Tag Archive for: Kizárólagos szoptatás

The Optimal Duration of Exclusive Breastfeding – A Systematic Review


World Health Organization, 2002


Background: The longstanding debate over the optimal duration of exclusive breastfeeding has centered on the so-called “weanling’s dilemma” in developing countries: the choice between the known protective effect of exclusive breastfeeding against infectious morbidity and the (theoretical) insufficiency of breast milk alone to satisfy the infant’s energy and micronutrient requirements beyond 4 months of age. The debate over whether to recommend exclusive breastfeeding for 4–6 months vs “about 6 months” has recently become more intense.

Objectives: The primary objective of this review was to assess the effects on child health, growth, and development, and on maternal health, of exclusive breastfeeding for 6 months vs exclusive breastfeeding for 3–4 months with mixed breastfeeding (introduction of complementary liquid or solid foods with continued breastfeeding) thereafter through 6 months.
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Report of The Expert Consultation on The Optimal Duration of Exclusive Breastfeeding

World Health Organization, 2002

The objectives of the expert consultation were:

  • To review the scientific evidence on the optimal duration of exclusive breastfeeding;
  • To formulate recommendations for practice on the optimal duration of exclusive breastfeeding;
  • To formulate recommendations for research needs in this area.

Summary of the findings

A systematic review of current scientific evidence on the optimal duration of exclusive breastfeeding identified and summarized studies comparing exclusive breastfeeding* for 4 to 6 months, versus 6 months, in terms of growth, infant iron status, morbidity, atopic disease, motor development, postpartum weight loss, and amenorrhea. It should be noted that the review was based on two small controlled trials and 17 observational studies that varied in both quality and geographic provenance.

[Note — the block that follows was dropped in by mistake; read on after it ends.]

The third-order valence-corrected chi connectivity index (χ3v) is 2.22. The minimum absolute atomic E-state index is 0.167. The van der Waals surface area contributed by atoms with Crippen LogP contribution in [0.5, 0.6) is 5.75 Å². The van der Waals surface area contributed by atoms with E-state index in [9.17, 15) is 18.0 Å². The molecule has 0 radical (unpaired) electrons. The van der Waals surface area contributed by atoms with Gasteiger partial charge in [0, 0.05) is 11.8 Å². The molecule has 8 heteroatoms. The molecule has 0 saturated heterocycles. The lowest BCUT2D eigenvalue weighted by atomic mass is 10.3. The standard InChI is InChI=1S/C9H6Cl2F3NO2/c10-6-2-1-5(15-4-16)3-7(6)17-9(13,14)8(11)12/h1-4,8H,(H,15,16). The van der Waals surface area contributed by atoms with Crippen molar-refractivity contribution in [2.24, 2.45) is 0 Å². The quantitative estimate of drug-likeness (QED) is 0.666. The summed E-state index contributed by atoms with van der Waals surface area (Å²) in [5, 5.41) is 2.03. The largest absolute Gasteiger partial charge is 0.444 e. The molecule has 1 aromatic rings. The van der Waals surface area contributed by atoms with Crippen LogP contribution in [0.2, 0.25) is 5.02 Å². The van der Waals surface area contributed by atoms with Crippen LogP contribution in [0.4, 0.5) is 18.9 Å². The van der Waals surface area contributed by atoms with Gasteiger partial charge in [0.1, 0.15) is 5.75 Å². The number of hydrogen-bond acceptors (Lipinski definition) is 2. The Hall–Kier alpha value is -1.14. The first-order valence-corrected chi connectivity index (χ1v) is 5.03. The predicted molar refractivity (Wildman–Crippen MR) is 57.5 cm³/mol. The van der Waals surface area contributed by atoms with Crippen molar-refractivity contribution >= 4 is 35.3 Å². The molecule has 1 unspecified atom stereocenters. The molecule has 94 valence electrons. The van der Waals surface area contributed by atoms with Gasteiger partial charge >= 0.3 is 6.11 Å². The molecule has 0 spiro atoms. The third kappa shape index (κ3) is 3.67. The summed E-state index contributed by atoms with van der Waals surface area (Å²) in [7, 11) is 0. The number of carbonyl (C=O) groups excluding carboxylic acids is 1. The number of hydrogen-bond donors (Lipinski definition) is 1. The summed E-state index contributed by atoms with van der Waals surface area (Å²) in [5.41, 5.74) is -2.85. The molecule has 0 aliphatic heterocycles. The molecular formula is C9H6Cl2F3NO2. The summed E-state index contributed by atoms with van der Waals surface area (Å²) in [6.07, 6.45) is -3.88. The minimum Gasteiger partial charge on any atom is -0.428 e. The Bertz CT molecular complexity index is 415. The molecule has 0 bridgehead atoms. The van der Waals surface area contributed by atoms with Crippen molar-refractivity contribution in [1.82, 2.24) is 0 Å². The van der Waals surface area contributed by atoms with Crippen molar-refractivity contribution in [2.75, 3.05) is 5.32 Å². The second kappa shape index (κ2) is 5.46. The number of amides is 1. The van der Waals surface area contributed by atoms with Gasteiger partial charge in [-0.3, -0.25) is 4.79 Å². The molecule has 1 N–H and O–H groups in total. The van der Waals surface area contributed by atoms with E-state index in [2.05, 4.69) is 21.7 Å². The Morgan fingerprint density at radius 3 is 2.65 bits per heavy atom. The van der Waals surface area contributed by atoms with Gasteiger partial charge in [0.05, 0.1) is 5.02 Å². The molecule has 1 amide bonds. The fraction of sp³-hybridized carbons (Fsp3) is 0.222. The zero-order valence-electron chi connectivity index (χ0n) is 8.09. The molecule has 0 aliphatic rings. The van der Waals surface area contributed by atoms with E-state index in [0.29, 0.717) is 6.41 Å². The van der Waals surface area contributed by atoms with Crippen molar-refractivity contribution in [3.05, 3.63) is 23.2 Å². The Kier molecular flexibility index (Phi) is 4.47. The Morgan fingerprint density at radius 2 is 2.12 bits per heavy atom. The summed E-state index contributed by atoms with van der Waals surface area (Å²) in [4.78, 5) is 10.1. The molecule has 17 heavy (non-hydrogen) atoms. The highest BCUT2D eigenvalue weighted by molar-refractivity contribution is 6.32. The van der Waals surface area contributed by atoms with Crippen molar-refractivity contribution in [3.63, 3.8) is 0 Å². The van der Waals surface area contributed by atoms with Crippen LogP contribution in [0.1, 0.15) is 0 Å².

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Nutrient Adequacy of Exclusive Breastfeeding for The Term Infant During The First 6 Months of Life


World Health Organization, 2002

This review, which was prepared as part of the background documentation for a WHO expert consultation, evaluates the nutrient adequacy of exclusive breastfeeding for term infants during the first 6 months of life. Nutrient intakes provided by human milk are compared with infant nutrient requirements. To avoid circular arguments, biochemical and physiological methods, independent of human milk, are used to define these requirements.

In this review nutrient adequacy of exclusive breastfeeding is most commonly evaluated in terms of growth. Other functional outcomes, e.g. immune response and neurodevelopment, are considered when data are available.
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Effects of Exclusive Breastfeeding for Four versus Six Months on Maternal Nutritional Status and Infant Motor Development

Kathryn G. Dewey, Roberta J. Cohen, Kenneth H. Brown and Leonardo Landa Rivera

Journal of Nutrition. 2001;131:262-267.


To examine whether the duration of exclusive breastfeeding affects maternal nutrition or infant motor development, we examined data from two studies in Honduras: the first with 141 infants of low-income primiparous women and the second with 119 term, low birth weight infants.

In both studies, infants were exclusively breastfed for 4 mo and then randomly assigned to continue exclusive breastfeeding (EBF) until 6 mo or to receive high-quality, hygienic solid foods (SF) in addition to breast milk between 4 and 6 mo. Maternal weight loss between 4 and 6 mo was significantly greater in the exclusive breastfeeding group (EBF) group than in the group(s) given solid foods (SF) in study 1 (-0.7 ± 1.5 versus -0.1 ± 1.7 kg, P < 0.05) but not in study 2.
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How exclusive is exclusive breastfeeding? A comparison of data since birth with current status data

Aarts C, Kylberg E, Hörnell A, Hofvander Y, Gebre-Medhin M, Greiner T.
Int J Epidemiol. 2000 Dec;29(6):1041-6.


BACKGROUND: There is no accepted and widely used indicator for exclusive breastfeeding since birth. Indeed, the difference between ‘current status’ data on exclusive breastfeeding and data on ‘exclusive breastfeeding since birth’ is rarely recognized. We used data from a longitudinal study to examine this issue.

METHODS: A descriptive longitudinal, prospective study design was used in which 506 mother-infant pairs were included. The mothers completed daily recordings on infant feeding during the first nine months after birth. A research assistant conducted fortnightly home visits with structured interviews.
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